A 'mother's work is never done,' according to the old saying, and researchers found that the mental toll of the round the clock responsibilities of being a mum wears women down.

The findings suggest that women who feel overly responsible for household management and parenting are less satisfied with their lives and partnerships.

Researchers say tasks - such as knowing who needs to be where, on what day and at what time, and buying bigger clothes before a child outgrows their current clothes - require mental and emotional effort.

They said such tasks are examples of the 'invisible labour' women contribute while caring for their families.

Researchers from Arizona State University (ASU) and Oklahoma State University examined how invisible labour impacted on the well-being of a sample of American women.

Senior author Professor Suniya Luthar, of ASU, said: "Until recently, no one stopped to think about mum herself.

"We need to attend to the well-being of mums if we want children to do well, and also for their own sakes."

Though men participate in housework and childcare more today than in the past, the research team said women still manage the household - even when they are employed.

Because the unequal burden can affect the mental health of women, the researchers decided to study how the management of a household was divided among partners and how the division of labour affected women's well-being.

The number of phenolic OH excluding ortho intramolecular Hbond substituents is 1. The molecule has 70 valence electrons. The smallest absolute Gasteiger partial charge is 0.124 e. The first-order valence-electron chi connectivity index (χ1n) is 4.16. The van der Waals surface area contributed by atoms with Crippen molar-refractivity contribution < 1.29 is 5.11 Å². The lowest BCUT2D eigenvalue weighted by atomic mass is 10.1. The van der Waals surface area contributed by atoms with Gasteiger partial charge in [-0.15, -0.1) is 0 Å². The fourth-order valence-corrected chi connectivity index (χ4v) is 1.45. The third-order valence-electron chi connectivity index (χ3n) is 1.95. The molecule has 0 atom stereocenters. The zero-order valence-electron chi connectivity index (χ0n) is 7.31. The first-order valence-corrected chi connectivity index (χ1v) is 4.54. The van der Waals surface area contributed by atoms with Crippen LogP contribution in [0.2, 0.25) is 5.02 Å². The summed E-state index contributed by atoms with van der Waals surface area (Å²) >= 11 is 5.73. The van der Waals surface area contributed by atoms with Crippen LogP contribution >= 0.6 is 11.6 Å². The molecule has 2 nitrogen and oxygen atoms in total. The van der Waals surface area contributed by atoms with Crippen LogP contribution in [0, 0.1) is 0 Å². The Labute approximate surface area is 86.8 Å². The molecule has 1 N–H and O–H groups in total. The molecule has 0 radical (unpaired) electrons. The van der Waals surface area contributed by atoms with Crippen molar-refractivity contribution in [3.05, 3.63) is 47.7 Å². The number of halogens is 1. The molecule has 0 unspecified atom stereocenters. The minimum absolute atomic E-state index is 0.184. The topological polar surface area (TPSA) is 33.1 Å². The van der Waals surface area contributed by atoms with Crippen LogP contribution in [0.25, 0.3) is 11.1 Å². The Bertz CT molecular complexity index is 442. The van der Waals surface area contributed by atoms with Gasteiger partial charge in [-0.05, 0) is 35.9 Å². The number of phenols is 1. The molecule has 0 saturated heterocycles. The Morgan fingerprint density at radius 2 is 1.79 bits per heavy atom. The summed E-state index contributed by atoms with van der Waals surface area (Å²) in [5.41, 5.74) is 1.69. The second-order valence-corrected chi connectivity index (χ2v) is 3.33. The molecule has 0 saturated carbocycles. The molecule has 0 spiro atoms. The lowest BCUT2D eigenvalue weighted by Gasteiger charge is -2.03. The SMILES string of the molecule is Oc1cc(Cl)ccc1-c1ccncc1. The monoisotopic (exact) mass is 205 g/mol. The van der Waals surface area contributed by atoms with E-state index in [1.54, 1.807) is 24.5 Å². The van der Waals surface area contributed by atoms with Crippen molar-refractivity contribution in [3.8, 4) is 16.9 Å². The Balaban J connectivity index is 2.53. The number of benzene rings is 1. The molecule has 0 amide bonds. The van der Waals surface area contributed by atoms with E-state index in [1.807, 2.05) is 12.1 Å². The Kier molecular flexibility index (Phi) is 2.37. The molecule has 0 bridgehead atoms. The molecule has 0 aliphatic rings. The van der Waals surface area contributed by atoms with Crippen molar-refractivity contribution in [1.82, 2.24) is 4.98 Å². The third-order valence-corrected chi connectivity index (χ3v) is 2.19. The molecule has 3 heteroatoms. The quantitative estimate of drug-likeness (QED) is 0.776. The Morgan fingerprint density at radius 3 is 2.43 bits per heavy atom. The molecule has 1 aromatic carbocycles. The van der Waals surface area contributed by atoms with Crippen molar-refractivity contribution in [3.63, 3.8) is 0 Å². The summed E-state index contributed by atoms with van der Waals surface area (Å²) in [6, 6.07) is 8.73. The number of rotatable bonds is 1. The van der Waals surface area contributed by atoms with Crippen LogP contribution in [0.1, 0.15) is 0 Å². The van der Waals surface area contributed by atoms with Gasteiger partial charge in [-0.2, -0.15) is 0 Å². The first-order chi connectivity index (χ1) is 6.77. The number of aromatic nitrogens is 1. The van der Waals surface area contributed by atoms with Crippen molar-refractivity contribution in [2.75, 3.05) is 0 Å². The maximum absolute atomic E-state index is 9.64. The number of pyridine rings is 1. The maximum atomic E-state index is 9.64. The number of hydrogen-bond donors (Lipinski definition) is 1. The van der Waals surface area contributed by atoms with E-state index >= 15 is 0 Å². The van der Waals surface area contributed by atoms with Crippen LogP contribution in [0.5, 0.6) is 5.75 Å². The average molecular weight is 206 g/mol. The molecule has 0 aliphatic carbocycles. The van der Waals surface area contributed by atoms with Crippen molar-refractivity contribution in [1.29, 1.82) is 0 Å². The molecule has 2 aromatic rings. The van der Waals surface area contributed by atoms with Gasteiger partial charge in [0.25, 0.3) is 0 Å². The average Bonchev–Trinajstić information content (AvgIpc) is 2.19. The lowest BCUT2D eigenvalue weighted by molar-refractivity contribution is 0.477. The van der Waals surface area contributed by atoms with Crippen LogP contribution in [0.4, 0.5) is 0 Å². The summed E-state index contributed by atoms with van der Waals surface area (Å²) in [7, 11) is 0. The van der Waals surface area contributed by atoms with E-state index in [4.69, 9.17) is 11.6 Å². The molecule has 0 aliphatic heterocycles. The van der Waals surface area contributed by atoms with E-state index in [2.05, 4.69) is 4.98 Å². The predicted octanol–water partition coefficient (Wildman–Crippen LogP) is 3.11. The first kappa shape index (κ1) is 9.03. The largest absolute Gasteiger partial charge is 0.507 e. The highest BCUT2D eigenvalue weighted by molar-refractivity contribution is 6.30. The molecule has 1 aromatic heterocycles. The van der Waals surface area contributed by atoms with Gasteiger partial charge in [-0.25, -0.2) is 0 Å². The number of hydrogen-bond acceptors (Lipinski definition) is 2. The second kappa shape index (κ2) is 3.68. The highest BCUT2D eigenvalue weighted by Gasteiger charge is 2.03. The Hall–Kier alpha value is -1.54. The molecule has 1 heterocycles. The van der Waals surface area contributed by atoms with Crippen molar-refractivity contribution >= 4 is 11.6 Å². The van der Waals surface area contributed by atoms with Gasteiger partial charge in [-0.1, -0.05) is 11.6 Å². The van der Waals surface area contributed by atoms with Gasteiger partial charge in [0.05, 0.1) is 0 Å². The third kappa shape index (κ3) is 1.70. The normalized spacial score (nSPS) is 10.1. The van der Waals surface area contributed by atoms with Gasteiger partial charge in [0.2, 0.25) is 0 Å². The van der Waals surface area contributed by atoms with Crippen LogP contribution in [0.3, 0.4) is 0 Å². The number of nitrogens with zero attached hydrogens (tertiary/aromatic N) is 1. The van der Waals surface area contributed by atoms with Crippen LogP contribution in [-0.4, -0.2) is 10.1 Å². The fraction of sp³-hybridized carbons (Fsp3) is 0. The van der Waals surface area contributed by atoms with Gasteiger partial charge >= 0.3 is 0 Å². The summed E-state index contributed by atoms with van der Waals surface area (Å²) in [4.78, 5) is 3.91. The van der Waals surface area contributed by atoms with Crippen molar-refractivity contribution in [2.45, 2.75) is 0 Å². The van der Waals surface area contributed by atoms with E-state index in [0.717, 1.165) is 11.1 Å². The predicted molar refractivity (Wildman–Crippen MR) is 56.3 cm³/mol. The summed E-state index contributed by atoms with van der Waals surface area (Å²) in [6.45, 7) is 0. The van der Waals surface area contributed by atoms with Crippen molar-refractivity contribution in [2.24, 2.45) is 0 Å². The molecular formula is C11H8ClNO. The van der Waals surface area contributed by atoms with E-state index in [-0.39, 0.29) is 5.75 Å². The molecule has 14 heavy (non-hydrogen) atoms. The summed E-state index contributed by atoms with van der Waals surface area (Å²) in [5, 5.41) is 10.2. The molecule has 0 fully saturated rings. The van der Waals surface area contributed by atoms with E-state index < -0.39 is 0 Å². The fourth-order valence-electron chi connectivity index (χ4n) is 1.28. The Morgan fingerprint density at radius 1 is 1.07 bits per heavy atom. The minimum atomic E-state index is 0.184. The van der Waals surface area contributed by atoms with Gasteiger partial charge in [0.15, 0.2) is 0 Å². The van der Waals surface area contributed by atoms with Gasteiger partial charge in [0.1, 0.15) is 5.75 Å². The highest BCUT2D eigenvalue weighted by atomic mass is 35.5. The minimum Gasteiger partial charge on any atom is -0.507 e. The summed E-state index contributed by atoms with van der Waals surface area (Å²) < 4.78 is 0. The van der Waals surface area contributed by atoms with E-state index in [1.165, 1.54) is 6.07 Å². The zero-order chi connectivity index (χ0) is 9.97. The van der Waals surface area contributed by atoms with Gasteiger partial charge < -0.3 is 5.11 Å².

First author Dr Lucia Ciciolla, Assistant Professor of psychology at Oklahoma State University, said: "Even though women may be physically doing fewer loads of laundry, they continue to hold the responsibility for making sure the detergent does not run out, all the dirty clothes make it into the wash and that there are always clean towels available.

"Women are beginning to recognise they still hold the mental burden of the household even if others share in the physical work, and that this mental burden can take a toll."

The researchers surveyed 393 women with children under age 18 who were married or in a committed partnership.

A large percentage of the women also felt that it was mostly them who were responsible for monitoring their children's well-being and emotional states.

Almost eight in 10 said they were the one who knew the children's school teachers, and two-thirds indicated it was them who were attentive to the children's emotional needs.

But instilling values in children was a shared responsibility.

Financial decisions were also listed as shared responsibilities, with just over half of the women saying they made decisions about investments, holidays, major home improvements and buying a car together with their partner.

Because previous studies have found participating in financial decisions to be empowering, the researchers predicted it would be positively associated with women's well-being.

But it was unexpectedly associated with low partner satisfaction, which the research team attributed to the addition of the task on top of the already high demands of managing the household and ensuring the kids' well-being.

The study was published in the journal Sex Roles.